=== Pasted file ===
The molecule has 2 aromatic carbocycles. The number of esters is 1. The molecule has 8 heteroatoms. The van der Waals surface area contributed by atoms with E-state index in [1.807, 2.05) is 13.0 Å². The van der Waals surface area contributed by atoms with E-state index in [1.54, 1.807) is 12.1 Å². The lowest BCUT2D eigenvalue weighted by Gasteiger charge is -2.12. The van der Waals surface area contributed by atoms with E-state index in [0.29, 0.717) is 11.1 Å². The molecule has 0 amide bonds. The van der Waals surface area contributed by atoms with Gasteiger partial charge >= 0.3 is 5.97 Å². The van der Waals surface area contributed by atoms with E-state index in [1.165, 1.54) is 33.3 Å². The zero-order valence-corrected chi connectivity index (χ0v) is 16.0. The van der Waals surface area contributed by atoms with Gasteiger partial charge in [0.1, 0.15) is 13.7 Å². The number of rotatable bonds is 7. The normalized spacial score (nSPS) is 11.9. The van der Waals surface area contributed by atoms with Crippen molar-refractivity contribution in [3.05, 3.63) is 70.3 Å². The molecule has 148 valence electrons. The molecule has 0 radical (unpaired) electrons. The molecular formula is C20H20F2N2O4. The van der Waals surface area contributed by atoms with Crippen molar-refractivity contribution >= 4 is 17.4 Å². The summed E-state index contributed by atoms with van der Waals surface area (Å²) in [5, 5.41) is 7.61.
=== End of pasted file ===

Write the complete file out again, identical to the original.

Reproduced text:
The molecule has 2 aromatic carbocycles. The number of esters is 1. The molecule has 8 heteroatoms. The van der Waals surface area contributed by atoms with E-state index in [1.807, 2.05) is 13.0 Å². The van der Waals surface area contributed by atoms with E-state index in [1.54, 1.807) is 12.1 Å². The lowest BCUT2D eigenvalue weighted by Gasteiger charge is -2.12. The van der Waals surface area contributed by atoms with E-state index in [0.29, 0.717) is 11.1 Å². The molecule has 0 amide bonds. The van der Waals surface area contributed by atoms with Gasteiger partial charge >= 0.3 is 5.97 Å². The van der Waals surface area contributed by atoms with E-state index in [1.165, 1.54) is 33.3 Å². The zero-order valence-corrected chi connectivity index (χ0v) is 16.0. The van der Waals surface area contributed by atoms with Gasteiger partial charge in [0.1, 0.15) is 13.7 Å². The number of rotatable bonds is 7. The normalized spacial score (nSPS) is 11.9. The van der Waals surface area contributed by atoms with Crippen molar-refractivity contribution in [3.05, 3.63) is 70.3 Å². The molecule has 148 valence electrons. The molecule has 0 radical (unpaired) electrons. The molecular formula is C20H20F2N2O4. The van der Waals surface area contributed by atoms with Crippen molar-refractivity contribution >= 4 is 17.4 Å². The summed E-state index contributed by atoms with van der Waals surface area (Å²) in [5, 5.41) is 7.61.